1.  Aleppo pepper is a bright red Syrian/Turkish coarse ground chili powder. It’s got a moderate  heat and a deep fruity flavor. I love it! I’ve used it as a coating for my Jewel Box Labneh Balls, and in my Chicken with Cracked Olives and Herbs.
  2. Sumac is a Middle Eastern spice made from ground sumac berries. It’s not hot, but has a bright zesty citrus flavor. I use it in the dressings for my Middle Eastern Chickpea Salad (Balela) and my Fattoush Salad.
  3. Smoked paprika is a Spanish paprika, or chili powder, made from smoke dried chiles. It comes hot or mild, (I love the hot.)  I use it to make Chicken Paprikás and Muhammara Dip.
tzatziki with burst tomato skewers
A plate of tzatziki yogurt and cucumber dip
4.16 from 19 votes

How to Make Tzatziki Dip

How to Make Tzatziki Dip ~ an incredibly refreshing and healthy Mediterranean appetizer that is absolutely heaven on sweltering nights.
Course Appetizer
Cuisine Greek, Middle Eastern
Prep Time 15 minutes
Yield 10 servings
Author Sue Moran


  • box grater


  • 1 medium cucumber (or 2 small cucumbers) about 9 ounces or 245 grams
  • 2 cups (490 grams) yogurt (I use whole milk yogurt, the thicker the better.)
  • 1 clove garlic
  • 1/4 tsp sea salt plus more to taste
  • 1 tsp fresh lemon juice more to taste
  • 2 Tbsp minced fresh mint
  • 3 Tbsp fresh minced dill
  • a drizzle of extra virgin olive oil
  • a sprinkle of Aleppo pepper sumac, or smoked paprika


  • Wash but don’t peel your cukes and trim off the stem ends. Grate them on the large holes of a box grater. Put the shreds into a nut bag, cheesecloth, clean kitchen towel, or fine mesh strainer and squeeze or push out the excess moisture. Save the cucumber water to drink!
  • Put the yogurt and the grated cucumber in a mixing bowl. Mash the garlic clove and the salt together to make a paste, and then add to the bowl, along with the lemon juice and fresh herbs. Stir everything together to combine.
  • Plate the dip and spread out with the back of a spoon. Drizzle with olive oil and sprinkle with spice.
  • Serve with vegetable crudité, pita bread, or chips. Tzatziki can also be served as a sauce or side for grilled meats.

Cook’s notes

Tzatziki can be made up to a day in advance.

How to serve tzatziki ~

  • Tzatziki is great as a dip, and I like to serve it with cut vegetables (see my crudités post for inspiration) when I’m feeling extra elegant and low carb.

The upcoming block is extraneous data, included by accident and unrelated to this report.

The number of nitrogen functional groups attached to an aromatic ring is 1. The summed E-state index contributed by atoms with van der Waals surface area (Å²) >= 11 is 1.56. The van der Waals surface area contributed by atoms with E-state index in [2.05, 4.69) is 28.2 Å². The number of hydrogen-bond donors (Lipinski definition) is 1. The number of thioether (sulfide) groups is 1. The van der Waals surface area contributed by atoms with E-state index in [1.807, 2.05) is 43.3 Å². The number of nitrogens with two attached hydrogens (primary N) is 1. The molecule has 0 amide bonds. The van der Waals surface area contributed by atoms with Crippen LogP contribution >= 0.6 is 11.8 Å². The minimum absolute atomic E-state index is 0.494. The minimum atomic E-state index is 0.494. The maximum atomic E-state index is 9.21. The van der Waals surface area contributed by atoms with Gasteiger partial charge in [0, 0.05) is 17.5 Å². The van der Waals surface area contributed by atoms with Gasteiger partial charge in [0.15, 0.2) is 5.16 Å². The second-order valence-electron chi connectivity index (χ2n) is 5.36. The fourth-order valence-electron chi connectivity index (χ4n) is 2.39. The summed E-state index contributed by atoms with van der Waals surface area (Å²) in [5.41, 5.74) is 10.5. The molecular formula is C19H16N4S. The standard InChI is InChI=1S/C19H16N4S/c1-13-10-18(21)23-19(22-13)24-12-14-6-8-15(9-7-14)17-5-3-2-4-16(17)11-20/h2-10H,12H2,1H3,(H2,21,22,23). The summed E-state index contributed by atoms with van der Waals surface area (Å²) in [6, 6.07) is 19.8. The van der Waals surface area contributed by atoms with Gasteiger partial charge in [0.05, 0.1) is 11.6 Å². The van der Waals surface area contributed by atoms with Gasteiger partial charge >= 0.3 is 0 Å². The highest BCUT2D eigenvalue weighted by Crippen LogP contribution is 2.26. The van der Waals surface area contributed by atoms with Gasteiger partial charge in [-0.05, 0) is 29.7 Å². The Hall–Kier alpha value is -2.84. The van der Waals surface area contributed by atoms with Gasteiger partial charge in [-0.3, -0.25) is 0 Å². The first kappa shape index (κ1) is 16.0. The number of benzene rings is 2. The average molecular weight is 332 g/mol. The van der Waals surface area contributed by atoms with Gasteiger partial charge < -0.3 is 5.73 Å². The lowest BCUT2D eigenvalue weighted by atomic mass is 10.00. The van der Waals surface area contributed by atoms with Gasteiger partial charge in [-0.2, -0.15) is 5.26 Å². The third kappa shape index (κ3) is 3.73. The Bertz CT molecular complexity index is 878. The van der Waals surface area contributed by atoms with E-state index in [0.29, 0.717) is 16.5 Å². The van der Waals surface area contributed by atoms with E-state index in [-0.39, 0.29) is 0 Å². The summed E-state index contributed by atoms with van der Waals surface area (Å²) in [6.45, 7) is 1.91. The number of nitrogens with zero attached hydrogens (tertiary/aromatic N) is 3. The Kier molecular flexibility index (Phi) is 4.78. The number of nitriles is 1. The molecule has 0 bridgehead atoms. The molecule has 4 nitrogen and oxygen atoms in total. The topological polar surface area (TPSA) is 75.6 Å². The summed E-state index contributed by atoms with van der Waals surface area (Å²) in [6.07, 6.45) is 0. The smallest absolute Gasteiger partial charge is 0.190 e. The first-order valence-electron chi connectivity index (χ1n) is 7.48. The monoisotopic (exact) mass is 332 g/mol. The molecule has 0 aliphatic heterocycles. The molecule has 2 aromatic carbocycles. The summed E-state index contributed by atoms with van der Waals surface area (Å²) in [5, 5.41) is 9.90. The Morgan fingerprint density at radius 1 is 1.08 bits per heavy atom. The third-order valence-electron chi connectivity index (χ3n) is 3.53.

• It can also be served with fresh pita bread triangles, and for an epic experience, make our own homemade pita bread.  If you’re obsessed wtih crunch, you can also make your own homemade baked pita chips.
  • I’ve actually served it with corn chips and loved it.
  • Tzatziki can also be a part of a larger mezze or cheese platter.  Just be sure to place something dip-able close by.
  • Tzatziki can be served as part of a meal, and it works beautifully with grilled meats and chicken…try it with these chicken skewers.
  • I think it would be amazing as a base, instead of hummus, for these Turkey and Zucchini Meatballs.
  • Try it with falafel, too.
The nutritional information for recipes on this site is provided as a courtesy and although tries to provide accurate nutritional information, these figures are only estimates.

Thanks for pinning!

Tzatziki pin.

You Might Also Like


    Leave a Reply

    Please rate this recipe!

  • Reply
    February 8, 2020 at 8:22 pm

    5 stars
    Delicious and so easy to make. I have loved this as a Dip for eons (well into the previous Millennium at least) and I look forward to adapting this recipe further, to be a sauce with grilled meats as you suggest. Flavours are magnificent and so adaptable to Fish, Chicken, Lamb! My next self-imposed challenge is to adapt the recipe into a slightly more liquified version of the sauce to pour over roasted vegetables – for a super healthy fix!

1 2

Sharing is Caring

Help spread the word. You're awesome for doing it!


Get my tips, tricks & recipes for easy

foolproof baking


logo png